What good is a bunch of features if your mobile app’s field crew adoption rate sucks?
The answer is simple: not much. Even if your mobile app has a variety of useful features, if the field crews do not use them, they are useless. The success of a mobile app depends on its adoption rate, and if within your organization that rate is low, it means the mobile app is probably too cumbersome to use and/or unreliable for their use.
A low field crew adoption rate usually means your field crews will revert back to their tried and true method for field data collection: paper.
There are several reasons why your mobile app’s field crew adoption rate may suck. Some of these reasons include:
- Poor User Interface: If your mobile app has a complicated or cluttered user interface, it will deter field crews from using it. A simple and intuitive user interface is essential for a mobile app’s success.
- Inadequate Training: Field crews need proper training to understand how to use the mobile app effectively. If the training is inadequate, they will not be able to take advantage of all the features, leading to low adoption rates.
- Reliability: Technical issues such as slow loading times, crashes, or bugs can be frustrating for field crews. If they encounter technical issues frequently, they will stop using the mobile app altogether.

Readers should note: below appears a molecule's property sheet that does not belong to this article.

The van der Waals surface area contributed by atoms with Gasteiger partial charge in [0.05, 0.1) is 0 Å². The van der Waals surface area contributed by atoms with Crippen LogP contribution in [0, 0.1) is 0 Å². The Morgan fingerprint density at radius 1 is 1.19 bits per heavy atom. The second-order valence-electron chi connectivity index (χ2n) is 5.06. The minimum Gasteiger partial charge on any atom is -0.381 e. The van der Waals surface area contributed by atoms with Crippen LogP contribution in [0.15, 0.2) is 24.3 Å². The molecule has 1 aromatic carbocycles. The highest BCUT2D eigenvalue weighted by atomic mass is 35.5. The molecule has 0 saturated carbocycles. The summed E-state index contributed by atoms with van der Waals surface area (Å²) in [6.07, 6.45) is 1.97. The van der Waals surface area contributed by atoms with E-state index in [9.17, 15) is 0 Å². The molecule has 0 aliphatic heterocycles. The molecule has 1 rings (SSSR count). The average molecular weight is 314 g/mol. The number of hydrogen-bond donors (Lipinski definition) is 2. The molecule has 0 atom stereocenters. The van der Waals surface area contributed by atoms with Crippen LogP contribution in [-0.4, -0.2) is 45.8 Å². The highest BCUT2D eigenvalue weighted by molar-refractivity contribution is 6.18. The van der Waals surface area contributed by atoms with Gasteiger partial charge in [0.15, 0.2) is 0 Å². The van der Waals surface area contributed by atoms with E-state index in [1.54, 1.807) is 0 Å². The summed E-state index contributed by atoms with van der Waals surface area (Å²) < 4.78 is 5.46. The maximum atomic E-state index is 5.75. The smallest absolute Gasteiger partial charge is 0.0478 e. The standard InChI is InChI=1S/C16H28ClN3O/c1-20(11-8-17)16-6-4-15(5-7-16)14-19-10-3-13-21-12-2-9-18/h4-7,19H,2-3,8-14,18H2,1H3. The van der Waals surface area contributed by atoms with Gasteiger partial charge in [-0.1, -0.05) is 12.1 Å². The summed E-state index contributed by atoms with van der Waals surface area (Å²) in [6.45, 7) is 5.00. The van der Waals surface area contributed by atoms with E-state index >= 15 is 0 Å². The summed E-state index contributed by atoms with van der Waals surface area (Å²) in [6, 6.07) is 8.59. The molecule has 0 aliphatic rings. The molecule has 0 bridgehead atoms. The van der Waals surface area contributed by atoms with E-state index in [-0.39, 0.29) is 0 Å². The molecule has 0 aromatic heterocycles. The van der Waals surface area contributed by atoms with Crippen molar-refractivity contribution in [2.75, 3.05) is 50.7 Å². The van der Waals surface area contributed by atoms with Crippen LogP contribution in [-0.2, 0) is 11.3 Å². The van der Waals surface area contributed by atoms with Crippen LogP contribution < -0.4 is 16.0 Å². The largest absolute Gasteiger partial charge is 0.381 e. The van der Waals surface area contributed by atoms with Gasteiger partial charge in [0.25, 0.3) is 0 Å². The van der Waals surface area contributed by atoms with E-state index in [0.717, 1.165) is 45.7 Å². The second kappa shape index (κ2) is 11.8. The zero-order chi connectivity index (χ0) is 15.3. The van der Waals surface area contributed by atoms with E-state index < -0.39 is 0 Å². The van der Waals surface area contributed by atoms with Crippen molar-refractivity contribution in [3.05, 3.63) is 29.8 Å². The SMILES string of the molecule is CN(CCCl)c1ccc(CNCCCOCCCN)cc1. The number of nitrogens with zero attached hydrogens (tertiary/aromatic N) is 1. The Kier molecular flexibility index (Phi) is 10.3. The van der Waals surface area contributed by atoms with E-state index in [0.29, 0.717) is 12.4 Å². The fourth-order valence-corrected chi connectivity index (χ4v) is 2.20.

- Lack of Integration: Field crews often use multiple tools to complete their tasks, and if your mobile app does not integrate well with these tools, it will not be useful to them.
Keep it simple
To improve your mobile app’s field crew adoption rate, the app has to be simple to use. Nothing overly complicated, keep options to a minimun, and make sure the app is responsive. This also means that the form you design for data collection needs to be intuitive and consistent with all your other forms, so that the field crews can don’t have to learn different quirks for different forms.
Your team also needs to provide adequate training, address technical issues promptly, and integrate it with other tools. You should also gather feedback from your field crews and make changes based on their suggestions.
Make your mobile app easy to use by having fewer options, fewer buttons, and less clutter. Build out an intuitive workflow. Use standard/common icons. Take a less-is-more approach. And this doesn’t mean less powerful, it simply means that the power is hidden, behind the interface.
That’s what we’ve done with XForms.
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